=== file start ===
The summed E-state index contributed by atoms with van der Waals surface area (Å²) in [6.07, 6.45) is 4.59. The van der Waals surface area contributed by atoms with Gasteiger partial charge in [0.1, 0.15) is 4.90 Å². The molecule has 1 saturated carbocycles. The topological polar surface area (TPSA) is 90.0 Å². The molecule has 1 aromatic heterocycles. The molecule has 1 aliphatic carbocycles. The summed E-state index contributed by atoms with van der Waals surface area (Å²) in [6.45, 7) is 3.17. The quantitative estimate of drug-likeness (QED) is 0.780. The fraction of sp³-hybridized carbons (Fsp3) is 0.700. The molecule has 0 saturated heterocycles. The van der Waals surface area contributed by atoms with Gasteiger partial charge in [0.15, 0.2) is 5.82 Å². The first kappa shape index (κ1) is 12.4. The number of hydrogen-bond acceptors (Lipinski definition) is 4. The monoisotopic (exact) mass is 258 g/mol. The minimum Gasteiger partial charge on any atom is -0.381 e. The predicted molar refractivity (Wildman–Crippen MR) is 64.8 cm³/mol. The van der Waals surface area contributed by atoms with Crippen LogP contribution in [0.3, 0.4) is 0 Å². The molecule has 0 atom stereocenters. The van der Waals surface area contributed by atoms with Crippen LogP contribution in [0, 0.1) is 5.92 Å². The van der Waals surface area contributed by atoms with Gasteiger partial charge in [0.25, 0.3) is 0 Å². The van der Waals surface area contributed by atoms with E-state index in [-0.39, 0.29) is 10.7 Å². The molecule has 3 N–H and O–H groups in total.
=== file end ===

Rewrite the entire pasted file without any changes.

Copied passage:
The summed E-state index contributed by atoms with van der Waals surface area (Å²) in [6.07, 6.45) is 4.59. The van der Waals surface area contributed by atoms with Gasteiger partial charge in [0.1, 0.15) is 4.90 Å². The molecule has 1 saturated carbocycles. The topological polar surface area (TPSA) is 90.0 Å². The molecule has 1 aromatic heterocycles. The molecule has 1 aliphatic carbocycles. The summed E-state index contributed by atoms with van der Waals surface area (Å²) in [6.45, 7) is 3.17. The quantitative estimate of drug-likeness (QED) is 0.780. The fraction of sp³-hybridized carbons (Fsp3) is 0.700. The molecule has 0 saturated heterocycles. The van der Waals surface area contributed by atoms with Gasteiger partial charge in [0.15, 0.2) is 5.82 Å². The first kappa shape index (κ1) is 12.4. The number of hydrogen-bond acceptors (Lipinski definition) is 4. The monoisotopic (exact) mass is 258 g/mol. The minimum Gasteiger partial charge on any atom is -0.381 e. The predicted molar refractivity (Wildman–Crippen MR) is 64.8 cm³/mol. The van der Waals surface area contributed by atoms with Crippen LogP contribution in [0.3, 0.4) is 0 Å². The molecule has 0 atom stereocenters. The van der Waals surface area contributed by atoms with Crippen LogP contribution in [0, 0.1) is 5.92 Å². The van der Waals surface area contributed by atoms with Gasteiger partial charge in [0.25, 0.3) is 0 Å². The van der Waals surface area contributed by atoms with E-state index in [-0.39, 0.29) is 10.7 Å². The molecule has 3 N–H and O–H groups in total.